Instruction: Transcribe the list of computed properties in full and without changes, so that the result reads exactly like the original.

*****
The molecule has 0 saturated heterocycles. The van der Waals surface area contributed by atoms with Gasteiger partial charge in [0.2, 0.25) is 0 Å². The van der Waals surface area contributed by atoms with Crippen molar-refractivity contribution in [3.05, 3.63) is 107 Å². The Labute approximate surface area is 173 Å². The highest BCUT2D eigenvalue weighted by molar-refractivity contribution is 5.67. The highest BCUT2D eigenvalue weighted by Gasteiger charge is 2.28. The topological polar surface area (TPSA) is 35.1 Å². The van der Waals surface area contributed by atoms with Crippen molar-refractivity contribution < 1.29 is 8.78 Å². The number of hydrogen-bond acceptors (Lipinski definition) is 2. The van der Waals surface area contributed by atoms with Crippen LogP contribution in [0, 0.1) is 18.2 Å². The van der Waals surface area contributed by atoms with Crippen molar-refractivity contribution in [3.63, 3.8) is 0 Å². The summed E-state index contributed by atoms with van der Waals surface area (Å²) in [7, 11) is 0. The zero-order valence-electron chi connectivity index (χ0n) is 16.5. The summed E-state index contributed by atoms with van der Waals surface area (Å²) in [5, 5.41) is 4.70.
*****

The molecule has 0 saturated heterocycles. The van der Waals surface area contributed by atoms with Gasteiger partial charge in [0.2, 0.25) is 0 Å². The van der Waals surface area contributed by atoms with Crippen molar-refractivity contribution in [3.05, 3.63) is 107 Å². The Labute approximate surface area is 173 Å². The highest BCUT2D eigenvalue weighted by molar-refractivity contribution is 5.67. The highest BCUT2D eigenvalue weighted by Gasteiger charge is 2.28. The topological polar surface area (TPSA) is 35.1 Å². The van der Waals surface area contributed by atoms with Crippen molar-refractivity contribution < 1.29 is 8.78 Å². The number of hydrogen-bond acceptors (Lipinski definition) is 2. The van der Waals surface area contributed by atoms with Crippen LogP contribution in [0, 0.1) is 18.2 Å². The van der Waals surface area contributed by atoms with Crippen molar-refractivity contribution in [3.63, 3.8) is 0 Å². The summed E-state index contributed by atoms with van der Waals surface area (Å²) in [7, 11) is 0. The zero-order valence-electron chi connectivity index (χ0n) is 16.5. The summed E-state index contributed by atoms with van der Waals surface area (Å²) in [5, 5.41) is 4.70.